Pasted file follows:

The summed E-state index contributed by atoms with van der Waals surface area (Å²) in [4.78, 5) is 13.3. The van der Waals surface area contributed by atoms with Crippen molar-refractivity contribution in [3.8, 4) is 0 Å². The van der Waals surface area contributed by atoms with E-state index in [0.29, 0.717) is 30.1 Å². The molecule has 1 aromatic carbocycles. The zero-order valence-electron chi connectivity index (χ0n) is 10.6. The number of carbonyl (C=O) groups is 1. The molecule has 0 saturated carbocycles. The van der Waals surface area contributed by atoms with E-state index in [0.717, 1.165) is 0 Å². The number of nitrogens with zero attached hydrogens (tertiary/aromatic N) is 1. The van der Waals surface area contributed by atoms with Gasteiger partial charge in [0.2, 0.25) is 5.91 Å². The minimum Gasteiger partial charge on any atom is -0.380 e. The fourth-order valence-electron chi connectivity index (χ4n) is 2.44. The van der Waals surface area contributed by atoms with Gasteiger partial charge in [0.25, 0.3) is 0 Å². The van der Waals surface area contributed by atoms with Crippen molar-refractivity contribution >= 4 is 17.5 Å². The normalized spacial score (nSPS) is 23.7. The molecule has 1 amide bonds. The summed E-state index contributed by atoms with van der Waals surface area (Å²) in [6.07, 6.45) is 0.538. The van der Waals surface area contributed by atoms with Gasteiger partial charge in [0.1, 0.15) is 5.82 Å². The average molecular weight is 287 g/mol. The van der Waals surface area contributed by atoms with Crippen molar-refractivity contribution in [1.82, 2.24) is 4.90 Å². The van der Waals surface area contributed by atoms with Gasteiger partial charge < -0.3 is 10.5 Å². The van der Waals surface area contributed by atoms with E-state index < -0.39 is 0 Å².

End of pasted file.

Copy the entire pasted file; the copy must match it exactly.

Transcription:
The summed E-state index contributed by atoms with van der Waals surface area (Å²) in [4.78, 5) is 13.3. The van der Waals surface area contributed by atoms with Crippen molar-refractivity contribution in [3.8, 4) is 0 Å². The van der Waals surface area contributed by atoms with E-state index in [0.29, 0.717) is 30.1 Å². The molecule has 1 aromatic carbocycles. The zero-order valence-electron chi connectivity index (χ0n) is 10.6. The number of carbonyl (C=O) groups is 1. The molecule has 0 saturated carbocycles. The van der Waals surface area contributed by atoms with E-state index in [0.717, 1.165) is 0 Å². The number of nitrogens with zero attached hydrogens (tertiary/aromatic N) is 1. The van der Waals surface area contributed by atoms with Gasteiger partial charge in [0.2, 0.25) is 5.91 Å². The minimum Gasteiger partial charge on any atom is -0.380 e. The fourth-order valence-electron chi connectivity index (χ4n) is 2.44. The van der Waals surface area contributed by atoms with Gasteiger partial charge in [0.25, 0.3) is 0 Å². The van der Waals surface area contributed by atoms with Crippen molar-refractivity contribution >= 4 is 17.5 Å². The normalized spacial score (nSPS) is 23.7. The molecule has 1 amide bonds. The summed E-state index contributed by atoms with van der Waals surface area (Å²) in [6.07, 6.45) is 0.538. The van der Waals surface area contributed by atoms with Gasteiger partial charge in [0.1, 0.15) is 5.82 Å². The average molecular weight is 287 g/mol. The van der Waals surface area contributed by atoms with Crippen molar-refractivity contribution in [1.82, 2.24) is 4.90 Å². The van der Waals surface area contributed by atoms with Gasteiger partial charge < -0.3 is 10.5 Å². The van der Waals surface area contributed by atoms with E-state index < -0.39 is 0 Å².